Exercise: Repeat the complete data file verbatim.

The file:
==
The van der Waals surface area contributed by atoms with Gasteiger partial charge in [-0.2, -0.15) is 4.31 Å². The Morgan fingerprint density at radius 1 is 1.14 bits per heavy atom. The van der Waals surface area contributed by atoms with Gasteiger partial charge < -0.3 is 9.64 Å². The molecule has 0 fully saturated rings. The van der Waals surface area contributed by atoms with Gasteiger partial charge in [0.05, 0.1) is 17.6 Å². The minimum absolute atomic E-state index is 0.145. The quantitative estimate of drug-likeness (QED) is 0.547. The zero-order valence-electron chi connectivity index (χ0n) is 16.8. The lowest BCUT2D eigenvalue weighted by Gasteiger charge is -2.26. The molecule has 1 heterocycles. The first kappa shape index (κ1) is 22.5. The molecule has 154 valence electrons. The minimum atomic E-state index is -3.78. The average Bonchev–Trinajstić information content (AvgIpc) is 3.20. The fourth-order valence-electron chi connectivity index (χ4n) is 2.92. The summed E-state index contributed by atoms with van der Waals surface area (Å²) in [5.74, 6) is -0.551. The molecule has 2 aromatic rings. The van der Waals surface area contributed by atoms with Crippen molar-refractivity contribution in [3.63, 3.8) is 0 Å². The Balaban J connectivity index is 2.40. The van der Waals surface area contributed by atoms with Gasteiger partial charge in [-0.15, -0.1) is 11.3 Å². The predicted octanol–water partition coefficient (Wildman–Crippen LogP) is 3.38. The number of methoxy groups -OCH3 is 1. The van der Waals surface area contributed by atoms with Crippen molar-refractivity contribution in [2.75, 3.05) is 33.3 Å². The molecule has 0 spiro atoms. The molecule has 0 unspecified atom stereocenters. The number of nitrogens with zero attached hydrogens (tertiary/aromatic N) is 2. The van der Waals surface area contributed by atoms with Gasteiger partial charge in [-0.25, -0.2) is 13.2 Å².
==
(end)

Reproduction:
The van der Waals surface area contributed by atoms with Gasteiger partial charge in [-0.2, -0.15) is 4.31 Å². The Morgan fingerprint density at radius 1 is 1.14 bits per heavy atom. The van der Waals surface area contributed by atoms with Gasteiger partial charge < -0.3 is 9.64 Å². The molecule has 0 fully saturated rings. The van der Waals surface area contributed by atoms with Gasteiger partial charge in [0.05, 0.1) is 17.6 Å². The minimum absolute atomic E-state index is 0.145. The quantitative estimate of drug-likeness (QED) is 0.547. The zero-order valence-electron chi connectivity index (χ0n) is 16.8. The lowest BCUT2D eigenvalue weighted by Gasteiger charge is -2.26. The molecule has 1 heterocycles. The first kappa shape index (κ1) is 22.5. The molecule has 154 valence electrons. The minimum atomic E-state index is -3.78. The average Bonchev–Trinajstić information content (AvgIpc) is 3.20. The fourth-order valence-electron chi connectivity index (χ4n) is 2.92. The summed E-state index contributed by atoms with van der Waals surface area (Å²) in [5.74, 6) is -0.551. The molecule has 2 aromatic rings. The van der Waals surface area contributed by atoms with Crippen molar-refractivity contribution in [3.63, 3.8) is 0 Å². The Balaban J connectivity index is 2.40. The van der Waals surface area contributed by atoms with Gasteiger partial charge in [-0.15, -0.1) is 11.3 Å². The predicted octanol–water partition coefficient (Wildman–Crippen LogP) is 3.38. The number of methoxy groups -OCH3 is 1. The van der Waals surface area contributed by atoms with Crippen molar-refractivity contribution in [2.75, 3.05) is 33.3 Å². The molecule has 0 spiro atoms. The molecule has 0 unspecified atom stereocenters. The number of nitrogens with zero attached hydrogens (tertiary/aromatic N) is 2. The van der Waals surface area contributed by atoms with Gasteiger partial charge in [-0.25, -0.2) is 13.2 Å².